Since a single given subscriber terminal device may be used by a number of persons, it is often desirable that a number of copies of the same document be transmitted at the same time. Two different modes of operation can be carried out to achieve this purpose. In a first mode of operation, multiple copies may be transmitted by means of repetition of identical messages by the sending terminal. In this way, the document to be transmitted may be transmitted as often as desired, by repeating the process of transmitting a single document. This mode of operation has the disadvantage, however, of representing a relatively great load on the transmitting terminal and on the ring circuit RL.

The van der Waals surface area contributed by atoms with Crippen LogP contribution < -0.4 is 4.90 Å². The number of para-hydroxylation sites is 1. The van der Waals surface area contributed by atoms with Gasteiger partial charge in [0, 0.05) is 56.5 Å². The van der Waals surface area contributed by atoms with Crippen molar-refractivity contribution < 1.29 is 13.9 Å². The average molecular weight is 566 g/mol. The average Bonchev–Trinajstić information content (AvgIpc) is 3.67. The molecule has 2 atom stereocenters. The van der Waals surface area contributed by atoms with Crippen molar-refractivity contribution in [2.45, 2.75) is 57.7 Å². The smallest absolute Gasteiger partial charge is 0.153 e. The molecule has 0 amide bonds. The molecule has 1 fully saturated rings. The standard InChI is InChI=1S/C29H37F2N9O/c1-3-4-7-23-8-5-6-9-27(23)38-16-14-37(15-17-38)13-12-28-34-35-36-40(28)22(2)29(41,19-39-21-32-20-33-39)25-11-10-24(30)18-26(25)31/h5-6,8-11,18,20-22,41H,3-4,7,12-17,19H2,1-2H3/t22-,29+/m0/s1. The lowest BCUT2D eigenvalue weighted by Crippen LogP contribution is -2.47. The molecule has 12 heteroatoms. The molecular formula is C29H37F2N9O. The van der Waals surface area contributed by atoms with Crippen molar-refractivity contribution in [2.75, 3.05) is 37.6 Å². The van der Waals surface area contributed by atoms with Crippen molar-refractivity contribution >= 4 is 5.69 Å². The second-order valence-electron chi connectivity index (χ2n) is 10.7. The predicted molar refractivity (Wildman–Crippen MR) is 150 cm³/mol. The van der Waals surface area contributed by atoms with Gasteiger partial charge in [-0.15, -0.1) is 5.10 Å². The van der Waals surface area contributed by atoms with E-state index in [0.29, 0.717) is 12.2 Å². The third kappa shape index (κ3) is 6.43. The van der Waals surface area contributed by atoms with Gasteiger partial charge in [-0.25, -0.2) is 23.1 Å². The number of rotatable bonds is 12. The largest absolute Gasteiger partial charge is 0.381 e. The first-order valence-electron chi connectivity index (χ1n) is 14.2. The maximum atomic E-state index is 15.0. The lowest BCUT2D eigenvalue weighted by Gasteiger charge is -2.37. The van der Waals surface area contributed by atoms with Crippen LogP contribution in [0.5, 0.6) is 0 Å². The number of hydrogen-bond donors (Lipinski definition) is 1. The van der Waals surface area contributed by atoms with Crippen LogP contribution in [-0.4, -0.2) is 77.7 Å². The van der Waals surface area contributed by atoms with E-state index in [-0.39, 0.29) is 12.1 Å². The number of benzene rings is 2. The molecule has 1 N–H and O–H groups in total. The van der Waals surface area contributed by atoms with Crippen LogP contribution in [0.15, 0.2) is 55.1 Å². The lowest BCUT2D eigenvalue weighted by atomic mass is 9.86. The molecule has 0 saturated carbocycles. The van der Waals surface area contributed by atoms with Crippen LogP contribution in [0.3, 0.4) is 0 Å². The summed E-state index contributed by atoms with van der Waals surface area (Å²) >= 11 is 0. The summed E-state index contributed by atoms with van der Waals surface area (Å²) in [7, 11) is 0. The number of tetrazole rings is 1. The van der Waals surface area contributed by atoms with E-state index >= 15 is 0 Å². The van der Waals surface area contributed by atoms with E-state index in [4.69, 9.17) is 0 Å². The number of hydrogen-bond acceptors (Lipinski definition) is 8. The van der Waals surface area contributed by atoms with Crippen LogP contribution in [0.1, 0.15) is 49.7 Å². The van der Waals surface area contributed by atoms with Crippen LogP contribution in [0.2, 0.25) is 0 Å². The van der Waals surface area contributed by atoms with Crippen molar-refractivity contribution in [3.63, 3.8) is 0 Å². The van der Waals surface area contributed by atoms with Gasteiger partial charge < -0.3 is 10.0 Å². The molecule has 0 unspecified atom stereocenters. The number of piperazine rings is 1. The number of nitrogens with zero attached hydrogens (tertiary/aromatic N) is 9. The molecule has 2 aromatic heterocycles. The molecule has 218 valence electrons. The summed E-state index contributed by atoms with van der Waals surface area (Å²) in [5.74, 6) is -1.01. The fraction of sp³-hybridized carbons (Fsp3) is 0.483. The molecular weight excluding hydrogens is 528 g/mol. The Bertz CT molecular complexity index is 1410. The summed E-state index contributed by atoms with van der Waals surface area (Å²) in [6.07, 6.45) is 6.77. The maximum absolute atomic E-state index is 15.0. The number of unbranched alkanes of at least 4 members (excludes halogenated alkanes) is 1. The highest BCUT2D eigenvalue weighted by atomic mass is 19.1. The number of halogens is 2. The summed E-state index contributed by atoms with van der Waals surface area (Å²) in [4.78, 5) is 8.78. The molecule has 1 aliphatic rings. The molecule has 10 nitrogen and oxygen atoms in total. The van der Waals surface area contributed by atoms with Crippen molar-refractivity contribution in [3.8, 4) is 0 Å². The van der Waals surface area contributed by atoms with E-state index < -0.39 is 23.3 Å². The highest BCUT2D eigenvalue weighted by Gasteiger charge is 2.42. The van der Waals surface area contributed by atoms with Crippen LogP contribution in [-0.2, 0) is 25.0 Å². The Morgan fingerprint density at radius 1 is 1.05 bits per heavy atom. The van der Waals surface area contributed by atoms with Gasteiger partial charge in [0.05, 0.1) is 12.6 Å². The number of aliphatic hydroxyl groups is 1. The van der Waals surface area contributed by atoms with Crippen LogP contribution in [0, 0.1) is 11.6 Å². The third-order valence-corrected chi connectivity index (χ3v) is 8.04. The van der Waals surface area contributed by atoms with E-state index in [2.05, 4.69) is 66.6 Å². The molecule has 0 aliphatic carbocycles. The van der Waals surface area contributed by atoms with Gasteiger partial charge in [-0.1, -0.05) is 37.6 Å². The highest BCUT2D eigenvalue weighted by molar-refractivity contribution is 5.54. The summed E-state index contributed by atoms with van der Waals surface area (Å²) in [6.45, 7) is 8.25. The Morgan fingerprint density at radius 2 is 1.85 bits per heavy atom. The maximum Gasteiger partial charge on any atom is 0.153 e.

In another mode of operation, multiple copies may be produced by repetition at the receiver terminal. In this mode of operation, the sending terminal supplies information to the receiving terminal concerning the number of copies desired, and at the receiver, the incoming information is stored as it is received. After the message units making up the entire document is received, the desired number of copies may be produced by referring to the stored information at the receiving terminal. By use of this mode, the loading of the transmitting device and the ring circuit RL are reduced, but a storage device is necessary having a capacity of approximately 10.sup.6 bits. For the functions described above the subscriber terminals are equipped with computer intelligence as it can be supplied for example by microprocessors.